“Don’t ask that question. You could end up losing your mind,” Mika said as she sipped the gin tonic I had prepared and poured from a disinfected thermos. Mika lives in Zagreb, and though the city has imposed rather loose confinement measures, she insisted on following her own, self-imposed strict rules. Zagreb has a remarkably low number of coronavirus cases.
But in order to convince Mika, I had to prepare snacks in a Tupperware that I scrupulously disinfected beforehand. I also brought a bottle of traditional Turkish cologne, the price of which has skyrocketed with the epidemic. “You didn’t have to do this, darling,” she told me in her usual nonchalant tone. “It is not that I’m terrified by the virus, I’m just trying to handle this absurd period in my own way. And that is why I tell you: do not keep thinking about the future. It could drive you crazy. I’m speaking from experience.”
Mika is my age, 46, and is one of my very few friends in Zagreb. She grew up Bosnia-Herzegovina and became a refugee in Zagreb in 1992, when the Bosnian war broke out. “To bear that bizarre period in the refugee camp I didn’t speak to anyone for more than a month. It’s my way of dealing with reality when it gets bizarre. I shut down.”
Mika told me how she had recalled the memory and experience of her former self to handle the absurdity of the coronavirus. As she praised my gin tonic with a frown of approval, I remembered Rosa Luxemburg who once said that in order to endure the prison conditions, she woke up earlier than the stand up count and imposed a stricter discipline on herself than the prison rules in order to feel like she was running the show.
I also thought of the Russian poet Brodsky and his prison memories in the former USSR. Inmates were supposed to spend two hours every day cutting wood. So one day, Brodsky began to cut wood and did not stop. Finally, he terrified the guards with his odd manners to the extent that he was exempted from the wood cutting business for good. Yet those are the tools to fight a dictatorship, a visible power. What if there is nothing to resist? How do we keep it together against an invisible enemy that asks for nothing other than, well, doing nothing?
The coronavirus has created its own, quite distinct mental hegemony. Not only it is impossible to think or talk about anything else, but the global crisis has also abducted our dreams. On the bright side, from the steppes of Central Asia to the Rocky Mountains of the U.S., we all harbor the same dream of hugging or kissing someone and all wake up in cold sweats. We bake cakes and bread, use Zoom or Houseparty and post comic videos on social media or consume them. Celebrities take to Instagram and tell us to stay home from their villas and yachts. And only a few actually read all those books that many boast about on social media.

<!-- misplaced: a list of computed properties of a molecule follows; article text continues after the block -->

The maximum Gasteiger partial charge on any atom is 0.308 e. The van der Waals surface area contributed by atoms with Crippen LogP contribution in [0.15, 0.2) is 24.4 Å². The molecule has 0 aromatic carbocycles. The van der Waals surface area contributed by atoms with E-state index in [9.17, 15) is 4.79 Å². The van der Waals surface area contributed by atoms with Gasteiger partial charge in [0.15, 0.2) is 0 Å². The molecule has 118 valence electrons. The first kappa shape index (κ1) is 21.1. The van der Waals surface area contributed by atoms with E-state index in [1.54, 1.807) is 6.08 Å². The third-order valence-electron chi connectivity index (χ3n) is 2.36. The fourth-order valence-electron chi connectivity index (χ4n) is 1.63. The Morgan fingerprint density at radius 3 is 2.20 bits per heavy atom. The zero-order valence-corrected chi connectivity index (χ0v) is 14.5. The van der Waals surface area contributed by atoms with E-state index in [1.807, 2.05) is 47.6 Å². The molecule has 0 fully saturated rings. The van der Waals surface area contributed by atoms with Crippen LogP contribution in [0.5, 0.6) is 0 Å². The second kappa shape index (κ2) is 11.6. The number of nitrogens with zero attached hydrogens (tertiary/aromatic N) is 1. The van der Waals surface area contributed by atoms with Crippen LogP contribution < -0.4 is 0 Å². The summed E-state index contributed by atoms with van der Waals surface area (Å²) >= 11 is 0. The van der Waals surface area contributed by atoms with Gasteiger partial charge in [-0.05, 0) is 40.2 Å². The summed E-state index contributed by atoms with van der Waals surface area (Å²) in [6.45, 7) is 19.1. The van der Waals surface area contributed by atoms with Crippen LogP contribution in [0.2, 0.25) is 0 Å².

The coronavirus is a global loop that dumbs us down dramatically. If it goes on like this by this time next year we might end up being spotless idiots.
So as an act of resistance, last week, I decided to be in utter denial. I made up my mind to pretend that there was no pandemic and to live an entire day as if all was normal. The ability of human kind to imagine, I thought, would prevail. So instead of a mask and latex gloves I put on a smiling face and lipstick like I would on normal days.
However, once you hear your own breath in the city center and your own footsteps like the unending crescendo of a horror movie and when people draw a wide arch around you because you are not wearing a mask, you immediately come to terms with the fact that the mental hegemony of the coronavirus beats even the most decisive imagination.
At that stage, I thought of a woman I had met years ago. She too was Bosnian. I had met her in Split, a coastal town in Croatia. After a few glasses of Pelinkovac, she told me about her 16th birthday during the war. “I decided,” she said, “to give myself a present. I was to take a walk in the city as if there was no war. The city was bustling with snipers. The few people who were outside were running from building to building praying not to be shot down. But you see, I needed a normal day. A day without fear, without hiding. So I took a long walk. It is truly a miracle that nothing happened to me that day. I guess God protects those who are truly crazy.”
My imaginary normal day was seven days ago, so I have six more days to see if the devious coronasniper has already shot me down. That same day, I blew away some dandelions upon worrying that we wouldn’t see them next year if no one blew them away. So I’d like to think that God has made the right decision and placed me in the “to be protected” category. It is not that I believe in God but I certainly believe in righteous madness as a tool of resistance to absurdity of our times.